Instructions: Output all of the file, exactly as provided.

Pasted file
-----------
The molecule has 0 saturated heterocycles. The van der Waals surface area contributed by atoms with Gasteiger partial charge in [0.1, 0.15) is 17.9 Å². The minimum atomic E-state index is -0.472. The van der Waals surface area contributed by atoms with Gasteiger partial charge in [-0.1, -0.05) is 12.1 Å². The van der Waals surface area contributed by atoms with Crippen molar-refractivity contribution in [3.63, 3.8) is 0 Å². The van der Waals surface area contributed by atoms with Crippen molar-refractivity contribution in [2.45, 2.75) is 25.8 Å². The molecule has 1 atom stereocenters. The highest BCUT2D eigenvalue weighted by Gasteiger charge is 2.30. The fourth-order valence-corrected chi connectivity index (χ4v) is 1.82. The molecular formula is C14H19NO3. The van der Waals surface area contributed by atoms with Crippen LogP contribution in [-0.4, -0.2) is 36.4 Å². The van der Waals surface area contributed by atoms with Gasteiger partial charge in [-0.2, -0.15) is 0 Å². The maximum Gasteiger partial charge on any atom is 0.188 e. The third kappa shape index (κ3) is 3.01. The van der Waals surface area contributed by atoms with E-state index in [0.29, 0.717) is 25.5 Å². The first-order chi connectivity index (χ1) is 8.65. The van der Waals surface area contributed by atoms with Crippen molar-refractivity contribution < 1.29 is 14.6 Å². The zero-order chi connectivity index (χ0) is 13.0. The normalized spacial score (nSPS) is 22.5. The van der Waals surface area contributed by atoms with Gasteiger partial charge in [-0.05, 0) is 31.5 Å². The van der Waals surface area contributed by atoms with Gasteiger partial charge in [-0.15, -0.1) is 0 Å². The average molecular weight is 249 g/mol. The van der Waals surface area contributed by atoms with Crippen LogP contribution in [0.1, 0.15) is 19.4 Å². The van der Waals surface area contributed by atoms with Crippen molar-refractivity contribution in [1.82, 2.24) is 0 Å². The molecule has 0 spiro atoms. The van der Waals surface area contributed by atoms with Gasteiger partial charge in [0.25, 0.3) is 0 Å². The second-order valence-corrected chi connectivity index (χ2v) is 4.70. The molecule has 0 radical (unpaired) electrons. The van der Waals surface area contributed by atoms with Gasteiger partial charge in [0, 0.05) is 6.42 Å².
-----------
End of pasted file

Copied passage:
The molecule has 0 saturated heterocycles. The van der Waals surface area contributed by atoms with Gasteiger partial charge in [0.1, 0.15) is 17.9 Å². The minimum atomic E-state index is -0.472. The van der Waals surface area contributed by atoms with Gasteiger partial charge in [-0.1, -0.05) is 12.1 Å². The van der Waals surface area contributed by atoms with Crippen molar-refractivity contribution in [3.63, 3.8) is 0 Å². The van der Waals surface area contributed by atoms with Crippen molar-refractivity contribution in [2.45, 2.75) is 25.8 Å². The molecule has 1 atom stereocenters. The highest BCUT2D eigenvalue weighted by Gasteiger charge is 2.30. The fourth-order valence-corrected chi connectivity index (χ4v) is 1.82. The molecular formula is C14H19NO3. The van der Waals surface area contributed by atoms with Crippen LogP contribution in [-0.4, -0.2) is 36.4 Å². The van der Waals surface area contributed by atoms with Gasteiger partial charge in [-0.2, -0.15) is 0 Å². The maximum Gasteiger partial charge on any atom is 0.188 e. The third kappa shape index (κ3) is 3.01. The van der Waals surface area contributed by atoms with E-state index in [0.29, 0.717) is 25.5 Å². The first-order chi connectivity index (χ1) is 8.65. The van der Waals surface area contributed by atoms with Crippen molar-refractivity contribution < 1.29 is 14.6 Å². The zero-order chi connectivity index (χ0) is 13.0. The normalized spacial score (nSPS) is 22.5. The van der Waals surface area contributed by atoms with Gasteiger partial charge in [-0.05, 0) is 31.5 Å². The van der Waals surface area contributed by atoms with Gasteiger partial charge in [-0.15, -0.1) is 0 Å². The average molecular weight is 249 g/mol. The van der Waals surface area contributed by atoms with Crippen LogP contribution in [0.1, 0.15) is 19.4 Å². The van der Waals surface area contributed by atoms with Crippen molar-refractivity contribution in [1.82, 2.24) is 0 Å². The molecule has 0 spiro atoms. The van der Waals surface area contributed by atoms with Gasteiger partial charge in [0.25, 0.3) is 0 Å². The second-order valence-corrected chi connectivity index (χ2v) is 4.70. The molecule has 0 radical (unpaired) electrons. The van der Waals surface area contributed by atoms with Gasteiger partial charge in [0, 0.05) is 6.42 Å².